Despite Supreme Court’s majority direction, minority judges have thoroughly considered the Federal Board of Revenue (FBR) assessment report on the foreign properties of Justice Qazi Faez Isa’s family members, asserting that hurdles could not be imposed on the ability of dissenting judges to express their views.
Chief Justice of Pakistan Umar Ata Bandial, while authoring the minority opinion, has revealed that the majority of the bench in an additional note on May, 5 2021 — attached to the order of April 20, 2021 — had returned the documents procured from the Supreme Judicial Council (SJC) and objected to the questions posed to Justice Isa during the hearing.
The chief justice said the additional note ordered the return of the material forwarded by the SJC and attempted to restrain various forums and authorities from scrutinising them via the short order.
“This is necessary to protect the judicial independence of all members sitting on the bench. No hurdles on the ability of dissenting judges to express their views on the basis of available record can be imposed, especially if the dissent is specifically with the directions issued by the majority,” the CJP observed, giving rationale for the minority verdict that sought Justice Isa coming clean before SJC.
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The apex court’s minority judgment, authored by CJ Bandial, read that there was material that called for an explanation before the SJC which must be provided by Justice Isa to protect him and the court from aspersions cast on their integrity regarding the purchase of foreign properties by his family members.
“We must not falter in the face of such a powerful command. Judges, like all other persons in the service of Pakistan and holding public office, are answerable for their errors and omissions. In the instant case, there is a material that calls for an explanation before the SJC which must be provided to protect the learned petitioner and the Court from aspersions cast on their integrity,” read an 86-page minority judgment authored by Chief Justice Bandial.
Giving detailed reasons for it, the CJP noted that firstly, the review majority’s direction “cannot stand in our way as judges sitting in the same bench, in dissent though we may be, from accessing and evaluating the material which is available on the record, and passing judgment thereon or with reference thereto”.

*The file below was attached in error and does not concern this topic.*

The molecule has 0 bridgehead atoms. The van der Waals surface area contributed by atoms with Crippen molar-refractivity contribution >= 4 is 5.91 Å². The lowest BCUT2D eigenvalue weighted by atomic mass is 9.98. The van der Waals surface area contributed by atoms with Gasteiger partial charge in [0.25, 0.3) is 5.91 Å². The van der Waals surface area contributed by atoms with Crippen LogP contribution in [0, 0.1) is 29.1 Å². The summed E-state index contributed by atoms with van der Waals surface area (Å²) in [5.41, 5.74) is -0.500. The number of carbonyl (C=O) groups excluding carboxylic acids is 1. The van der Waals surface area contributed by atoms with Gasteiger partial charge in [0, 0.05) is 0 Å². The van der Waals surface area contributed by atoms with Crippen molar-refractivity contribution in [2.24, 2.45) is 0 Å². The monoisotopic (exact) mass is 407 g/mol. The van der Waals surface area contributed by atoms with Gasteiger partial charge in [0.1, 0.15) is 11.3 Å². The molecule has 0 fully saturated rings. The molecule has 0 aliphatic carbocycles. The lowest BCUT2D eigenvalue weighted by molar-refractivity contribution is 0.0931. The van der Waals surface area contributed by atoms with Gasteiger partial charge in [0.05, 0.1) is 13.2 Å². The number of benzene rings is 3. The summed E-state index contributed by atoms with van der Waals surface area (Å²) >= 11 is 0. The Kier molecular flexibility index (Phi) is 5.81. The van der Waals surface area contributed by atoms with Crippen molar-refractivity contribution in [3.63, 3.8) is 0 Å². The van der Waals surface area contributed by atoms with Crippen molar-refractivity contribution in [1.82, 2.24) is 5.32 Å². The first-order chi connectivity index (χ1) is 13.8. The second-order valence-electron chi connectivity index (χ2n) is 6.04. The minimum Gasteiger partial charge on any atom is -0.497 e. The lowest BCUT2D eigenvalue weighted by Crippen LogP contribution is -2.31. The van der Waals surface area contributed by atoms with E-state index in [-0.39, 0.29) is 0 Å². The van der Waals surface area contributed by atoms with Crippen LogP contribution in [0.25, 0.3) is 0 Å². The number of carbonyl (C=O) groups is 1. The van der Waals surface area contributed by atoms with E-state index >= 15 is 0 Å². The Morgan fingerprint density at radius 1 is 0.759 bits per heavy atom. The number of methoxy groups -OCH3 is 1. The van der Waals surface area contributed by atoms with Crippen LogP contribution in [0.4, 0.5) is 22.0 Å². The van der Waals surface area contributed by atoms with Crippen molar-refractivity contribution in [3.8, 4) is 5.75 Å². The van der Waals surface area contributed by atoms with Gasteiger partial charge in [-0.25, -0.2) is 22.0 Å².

“In any event, whilst five members of the majority have declared the banking information to be illegal and of no legal effect, none of them (including the 6th member) have restrained any forum or authority from considering or acting upon the said information. Therefore, the said material can be examined by us and any relevant forum or authority, including the SJC.”
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Secondly, CJP Bandial noted that courts could review a judgment if new and important evidence was produced — which although existed at the time when the order was passed — could not be accessed.
“In the present case, new material has surfaced during the proceedings of CIR, Islamabad.”
The CJP noted that both documents that they had referred to (the procuration and delegation form and the cheques issued by the former partner of the petitioner) existed on the day the short order dated June 19, 2020 was passed.
“It was only when the direction to the FBR was issued vide the short order dated June 19, 2020 to proceed with the verification of the funding of the London properties owned by Mrs. Isa that the CIR, Islamabad made a request for information to her banks under Section 176 of the Ordinance.”
Justice Bandial further noted that the documents produced by Mrs. Isa’s bank revealed the connection of the petitioner [Justice Isa] with her foreign currency account.
“Resultantly, the perusal of and reliance on these documents in review jurisdiction is competent, relevant and critical for verifying the propriety of this Court’s direction to the FBR. Their contents are also crucial for arriving at an informed decision in the review,” the CJP observed.